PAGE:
Finally, we check to see if there's anything in our errormessage variable. If there isn't we return true, which will tell the browser to go ahead and submit the form.

If there is a message, we display it and return 'false', preventing the form from being submitted.

Try it out. Add the code and test it with the 4 scenarios (nothing etnered; name or password only entered; and both name and password entered)


Just one little bit of tidying up to do.

Right now the error message for the 'nothing entered' case looks a bit ugly. To get the error messages appearing on seperate lines we need to add the newline character to our first error string:

errormessage = 'you must enter a user name\n';

There, now it's perfect :-)

Further reading

If you've still got some JavaScript curiosity left, I've put some pages up for you to read through. Try the first three JavaScript primers then take a well earned break.

Original image: 'The thief eats a seed'
by: Bob Travis

another piece of the puzzle

Continuing our 'intro to programming' series, here are a couple more worksheets...

Once again, try implementing your solution in JavaScript - upload and let me know where I can see it :-)

Image: 'Ice form'

designing - outside the box

I'm still worrying about the arty side, and asked what the other web students were up to. It turns out they've got an assignment. Here's the brief:


You will be assessed on your ability to:

  • Receive and interpret this brief
  • Generate a range of graphics in response to the above concepts.
  • Hand work in on time and in the appropriate format.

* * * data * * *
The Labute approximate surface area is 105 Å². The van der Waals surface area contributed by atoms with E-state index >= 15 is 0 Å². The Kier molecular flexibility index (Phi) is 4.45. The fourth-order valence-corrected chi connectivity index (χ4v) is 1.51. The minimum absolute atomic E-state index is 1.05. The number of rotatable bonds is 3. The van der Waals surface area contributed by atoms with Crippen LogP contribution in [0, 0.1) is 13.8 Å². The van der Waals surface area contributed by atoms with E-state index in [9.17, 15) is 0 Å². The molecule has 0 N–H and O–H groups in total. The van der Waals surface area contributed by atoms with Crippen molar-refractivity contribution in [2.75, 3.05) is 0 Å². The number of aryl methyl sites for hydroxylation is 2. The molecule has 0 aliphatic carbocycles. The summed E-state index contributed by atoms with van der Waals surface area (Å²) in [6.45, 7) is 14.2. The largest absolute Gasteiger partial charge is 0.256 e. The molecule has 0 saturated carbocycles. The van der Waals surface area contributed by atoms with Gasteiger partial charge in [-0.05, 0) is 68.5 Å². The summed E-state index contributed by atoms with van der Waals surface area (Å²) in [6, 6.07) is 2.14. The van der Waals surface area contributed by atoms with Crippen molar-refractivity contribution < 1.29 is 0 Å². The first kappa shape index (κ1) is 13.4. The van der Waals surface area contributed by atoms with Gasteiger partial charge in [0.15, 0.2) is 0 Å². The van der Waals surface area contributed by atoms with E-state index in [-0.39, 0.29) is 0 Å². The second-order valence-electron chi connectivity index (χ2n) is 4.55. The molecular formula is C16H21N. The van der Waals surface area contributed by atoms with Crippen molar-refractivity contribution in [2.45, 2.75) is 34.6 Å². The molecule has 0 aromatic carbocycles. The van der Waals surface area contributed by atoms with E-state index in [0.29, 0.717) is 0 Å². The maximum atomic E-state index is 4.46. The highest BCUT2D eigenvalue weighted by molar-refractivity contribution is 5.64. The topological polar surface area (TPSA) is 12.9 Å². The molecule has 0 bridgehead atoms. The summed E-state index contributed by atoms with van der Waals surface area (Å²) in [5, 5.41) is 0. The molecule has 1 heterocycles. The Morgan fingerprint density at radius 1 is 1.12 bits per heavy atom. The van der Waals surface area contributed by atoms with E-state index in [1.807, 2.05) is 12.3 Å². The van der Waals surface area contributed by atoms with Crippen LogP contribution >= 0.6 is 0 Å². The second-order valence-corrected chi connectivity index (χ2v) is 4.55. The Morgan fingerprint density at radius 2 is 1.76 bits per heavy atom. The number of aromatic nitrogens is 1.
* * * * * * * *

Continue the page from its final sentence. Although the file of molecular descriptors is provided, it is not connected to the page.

DUE DATE: 15th May

This assessment is Grade code 72:
Distinction 83% to 100%
Credit 70% to 82%
Pass 50% to 69%

Using only four black squares for each design, create graphic images to express the meaning of each of the following six words:

  1. Order (X4)
  2. Increase (scale) (X4)
  3. Bold (X4)
  4. Congested (X4)
  5. Tension (X4)
  6. Playful (X4)

Consider the following principles to help you find creative solutions:
Framal reference, touching, overlapping, cropping, contrast of size and the dynamics of negative –positive relationships.


Each graphic must be:
  • Created in Photoshop and saved as a JPEG or GIF.
  • 10cm x 10cm
  • 72 DPI
Note: Always keep a copy or record of your assignment. Loss or misplacement of your assignment will not be accepted as an excuse for non-submission.

I'm pretty sure we can manage this one online too - with a few minor adjustments :-)

For starters, I'm not overly concerned about what graphic editing package you use. My personal preference would be the Gimp, but use whatever you're comfortable with.

Also, I'd like you to experiment a bit with the presentation. You could try some JavaScript gallery script to create a page of your own, or upload the images to flickr and make a slideshow there, then look for scripts that you can include on your own web pages to display the flickr slideshow - do a search for options. As always - put a post on your blog with a link to your efforts (and some comments on what you've learnt along the way).

Nicole also had a little exercise for you to try. Take a look a some of the sites featured on web pages that suck - pick your two favourites and link back to them in a blog post about what you hate about them most (or find a couple all by your lonesome and write about them instead). Then do the same with two sites that you admire. You might start your search by browsing through this flickr photoset. Once again, link back to them in a blog post about what you like about these sites.

Image: 'a crowd'